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Katelyn Detweiler Query Critique Giveaway on 2/6/2019
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Jim McCarthy Query Critique Giveaway on 5/14/2019
Brent Taylor Query Critique Giveaway on 5/20/2019

Tip Tuesday #57

Today's tip was contributed by the lovely Beth Pollock who I interviewed earlier this year.  In addition to her website, Beth now has a blog!  Check it out and consider following.

Here's a tip that will help anyone writing about characters between the ages of four and fourteen.

A couple of years ago, I was struggling with how one of my characters should behave.  I googled "eight year old development" and found a website that sells a set of pamphlets about children's behavior by age.  Although it's intended for teachers, I ordered a sample set and found it really useful.  For each age level, they give a quick overview, then elaborate by social, physical and cognitive characteristics.  For example, my eight-year old probably loves group activities and cooperative work (social), may experience a growth spurt (physical) and is industrious, impatient and full of ideas (cognitive).  This really helped me write about Clara in The Next Step (growth spurt and all!).

Of course, not every eight-year-old behaves in the same way, but knowing what the average child is doing can also help you understand when a child is an exception to the norm, and how that might affect him or her.

You can order these Child Development pamphlets, or the book that they're taken from (Yardsticks: Children in the Classroom), at  A sample set of 9 pamphlets, from kindergarten to grade eight, is only $12.  Hope your other readers find them as useful as I did!
What a great tip!  It sounds like these pamphlets are a great resource, Beth, particularly if you write across several age categories.  Thanks so much for letting us know about them!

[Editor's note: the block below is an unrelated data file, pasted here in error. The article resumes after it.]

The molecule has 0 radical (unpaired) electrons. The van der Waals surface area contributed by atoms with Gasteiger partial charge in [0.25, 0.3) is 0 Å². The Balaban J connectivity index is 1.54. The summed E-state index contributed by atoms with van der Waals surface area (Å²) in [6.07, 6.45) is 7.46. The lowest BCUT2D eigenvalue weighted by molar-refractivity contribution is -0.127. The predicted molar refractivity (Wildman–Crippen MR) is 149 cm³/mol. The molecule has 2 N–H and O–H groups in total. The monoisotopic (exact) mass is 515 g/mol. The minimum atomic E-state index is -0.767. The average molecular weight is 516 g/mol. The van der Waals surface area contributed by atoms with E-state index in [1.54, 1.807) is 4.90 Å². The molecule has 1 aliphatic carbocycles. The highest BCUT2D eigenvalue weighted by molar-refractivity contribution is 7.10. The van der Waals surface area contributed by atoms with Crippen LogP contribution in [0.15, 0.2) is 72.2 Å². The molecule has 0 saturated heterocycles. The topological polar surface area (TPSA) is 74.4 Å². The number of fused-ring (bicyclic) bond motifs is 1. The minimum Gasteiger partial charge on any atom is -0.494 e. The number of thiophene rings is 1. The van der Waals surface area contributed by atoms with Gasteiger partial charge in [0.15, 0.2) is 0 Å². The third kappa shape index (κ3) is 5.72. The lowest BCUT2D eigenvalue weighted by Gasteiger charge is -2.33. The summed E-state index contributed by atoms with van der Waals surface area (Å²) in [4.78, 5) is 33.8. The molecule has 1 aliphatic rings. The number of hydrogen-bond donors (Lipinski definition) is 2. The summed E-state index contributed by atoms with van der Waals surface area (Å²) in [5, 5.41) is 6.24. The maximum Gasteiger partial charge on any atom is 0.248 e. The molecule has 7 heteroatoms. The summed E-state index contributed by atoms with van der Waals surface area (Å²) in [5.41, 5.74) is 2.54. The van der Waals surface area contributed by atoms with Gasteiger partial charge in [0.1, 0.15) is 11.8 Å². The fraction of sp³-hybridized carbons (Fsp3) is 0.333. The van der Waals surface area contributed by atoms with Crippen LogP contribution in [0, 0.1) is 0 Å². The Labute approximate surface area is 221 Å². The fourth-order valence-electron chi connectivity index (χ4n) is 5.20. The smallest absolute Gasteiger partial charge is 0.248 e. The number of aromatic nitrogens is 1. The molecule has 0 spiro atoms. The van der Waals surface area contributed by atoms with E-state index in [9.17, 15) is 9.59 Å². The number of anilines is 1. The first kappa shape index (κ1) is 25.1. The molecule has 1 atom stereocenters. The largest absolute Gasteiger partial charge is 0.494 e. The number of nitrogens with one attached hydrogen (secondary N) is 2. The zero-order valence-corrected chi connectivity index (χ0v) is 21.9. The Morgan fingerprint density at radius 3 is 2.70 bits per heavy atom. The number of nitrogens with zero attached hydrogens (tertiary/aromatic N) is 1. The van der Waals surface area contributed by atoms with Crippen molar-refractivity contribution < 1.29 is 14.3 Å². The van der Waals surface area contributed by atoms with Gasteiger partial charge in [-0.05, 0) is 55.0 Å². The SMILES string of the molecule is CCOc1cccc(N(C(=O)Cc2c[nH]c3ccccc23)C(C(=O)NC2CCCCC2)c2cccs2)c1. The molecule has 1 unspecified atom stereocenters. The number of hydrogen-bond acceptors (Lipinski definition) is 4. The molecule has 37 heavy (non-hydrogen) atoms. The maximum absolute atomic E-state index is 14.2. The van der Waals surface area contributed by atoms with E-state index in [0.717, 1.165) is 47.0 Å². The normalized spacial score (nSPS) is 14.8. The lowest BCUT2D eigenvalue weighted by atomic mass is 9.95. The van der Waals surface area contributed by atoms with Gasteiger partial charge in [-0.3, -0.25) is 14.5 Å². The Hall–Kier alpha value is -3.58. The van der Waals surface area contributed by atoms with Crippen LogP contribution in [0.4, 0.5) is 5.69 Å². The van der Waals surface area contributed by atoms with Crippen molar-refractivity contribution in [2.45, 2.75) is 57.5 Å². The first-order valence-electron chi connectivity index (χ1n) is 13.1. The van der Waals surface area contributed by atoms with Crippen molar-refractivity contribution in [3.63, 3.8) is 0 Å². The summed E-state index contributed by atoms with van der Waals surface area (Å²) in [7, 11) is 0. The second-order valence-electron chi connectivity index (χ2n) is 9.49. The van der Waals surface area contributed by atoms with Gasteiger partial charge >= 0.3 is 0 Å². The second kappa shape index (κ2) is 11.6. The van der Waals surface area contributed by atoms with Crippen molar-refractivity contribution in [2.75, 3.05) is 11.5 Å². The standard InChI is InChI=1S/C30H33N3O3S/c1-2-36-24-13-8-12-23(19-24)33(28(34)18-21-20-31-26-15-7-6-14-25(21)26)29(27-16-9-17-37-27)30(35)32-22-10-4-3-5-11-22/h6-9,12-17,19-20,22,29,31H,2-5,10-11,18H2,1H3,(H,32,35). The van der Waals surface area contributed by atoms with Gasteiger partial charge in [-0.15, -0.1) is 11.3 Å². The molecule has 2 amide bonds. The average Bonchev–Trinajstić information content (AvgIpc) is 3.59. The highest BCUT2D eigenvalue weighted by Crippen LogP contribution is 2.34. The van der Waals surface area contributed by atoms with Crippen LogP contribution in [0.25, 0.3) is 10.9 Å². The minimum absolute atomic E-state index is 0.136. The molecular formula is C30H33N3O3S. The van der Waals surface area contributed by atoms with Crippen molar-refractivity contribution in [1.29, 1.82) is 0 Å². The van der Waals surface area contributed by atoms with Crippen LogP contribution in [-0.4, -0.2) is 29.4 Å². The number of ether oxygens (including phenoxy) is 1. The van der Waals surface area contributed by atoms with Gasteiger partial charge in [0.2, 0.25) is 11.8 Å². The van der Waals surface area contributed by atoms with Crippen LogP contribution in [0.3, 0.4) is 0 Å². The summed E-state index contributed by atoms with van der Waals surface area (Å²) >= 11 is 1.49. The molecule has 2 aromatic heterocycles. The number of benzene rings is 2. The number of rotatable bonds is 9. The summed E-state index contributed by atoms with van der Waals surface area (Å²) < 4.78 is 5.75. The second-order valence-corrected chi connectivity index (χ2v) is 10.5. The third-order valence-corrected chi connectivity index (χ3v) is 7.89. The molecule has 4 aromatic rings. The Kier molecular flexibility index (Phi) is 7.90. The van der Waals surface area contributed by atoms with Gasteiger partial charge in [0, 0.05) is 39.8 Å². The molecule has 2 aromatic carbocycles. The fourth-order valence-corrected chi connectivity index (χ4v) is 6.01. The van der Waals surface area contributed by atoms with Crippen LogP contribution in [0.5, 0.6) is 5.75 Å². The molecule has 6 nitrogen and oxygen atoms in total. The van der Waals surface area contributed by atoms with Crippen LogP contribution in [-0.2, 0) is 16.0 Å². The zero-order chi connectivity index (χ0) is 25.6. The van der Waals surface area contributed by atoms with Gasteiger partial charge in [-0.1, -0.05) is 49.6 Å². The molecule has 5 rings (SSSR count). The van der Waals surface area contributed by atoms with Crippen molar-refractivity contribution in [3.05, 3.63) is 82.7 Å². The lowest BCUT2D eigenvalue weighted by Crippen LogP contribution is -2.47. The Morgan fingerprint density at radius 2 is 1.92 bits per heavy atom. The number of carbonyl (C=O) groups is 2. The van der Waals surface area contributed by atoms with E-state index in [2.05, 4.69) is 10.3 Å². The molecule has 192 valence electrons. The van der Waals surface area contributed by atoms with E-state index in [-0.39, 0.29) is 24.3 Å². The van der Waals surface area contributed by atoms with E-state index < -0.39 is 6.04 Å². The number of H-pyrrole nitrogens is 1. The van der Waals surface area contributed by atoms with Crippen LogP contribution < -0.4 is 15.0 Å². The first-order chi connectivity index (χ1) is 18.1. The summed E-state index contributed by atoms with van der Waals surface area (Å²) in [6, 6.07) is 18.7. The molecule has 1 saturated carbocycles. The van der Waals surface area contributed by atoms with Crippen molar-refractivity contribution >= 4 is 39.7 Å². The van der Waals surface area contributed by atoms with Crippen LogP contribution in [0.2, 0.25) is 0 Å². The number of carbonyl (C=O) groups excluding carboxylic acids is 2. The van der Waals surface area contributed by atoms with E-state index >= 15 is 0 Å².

1. That is a really great tip. Even if you have your own children to use as your writing guinea pigs, you still need to know what other characteristics and quirks kids have in that specific age range. I plan on checking out the book. Seems like a valuable tool to have on my writing bookshelf.

  2. I've taught 1st and 2nd grade, so luckily for me the mind of an 8 year old is no mystery. Also my wife would say I could just look in a mirror.

  3. What a great idea. Thanks for sharing.

  4. Awesome tip! Thanks for sharing.

  5. Why didn't I think of that? thank you!

  6. What a great tip. One of those things that seems obvious--after you've heard it. Thanks!

  7. What an awesome tip. Thanks so much for sharing.

  8. This is a big clue in the search for our little self.

    Wondering still, if there are older pamphlets and updated pamphlets, and highlights of the difference over the years.

    The eight year old girls I know today, are a completely different breed than what I remember. Drama, migraines, and tantrums...are nothing that I experienced until I was at least 13!


  9. P.S. I would like to start a string of offerings of when and where each of us were in our younger "Self" when we had our first bleed.

    This would be beyond the telling.


  10. I'm glad so many of you liked this tip! It was a big help for me, and hopefully you'll find it useful, too.

  11. I never would have thought of this. Thanks for the tip!

  12. I own Yardsticks. It IS awesome! Perfect for teachers AND writers, yes!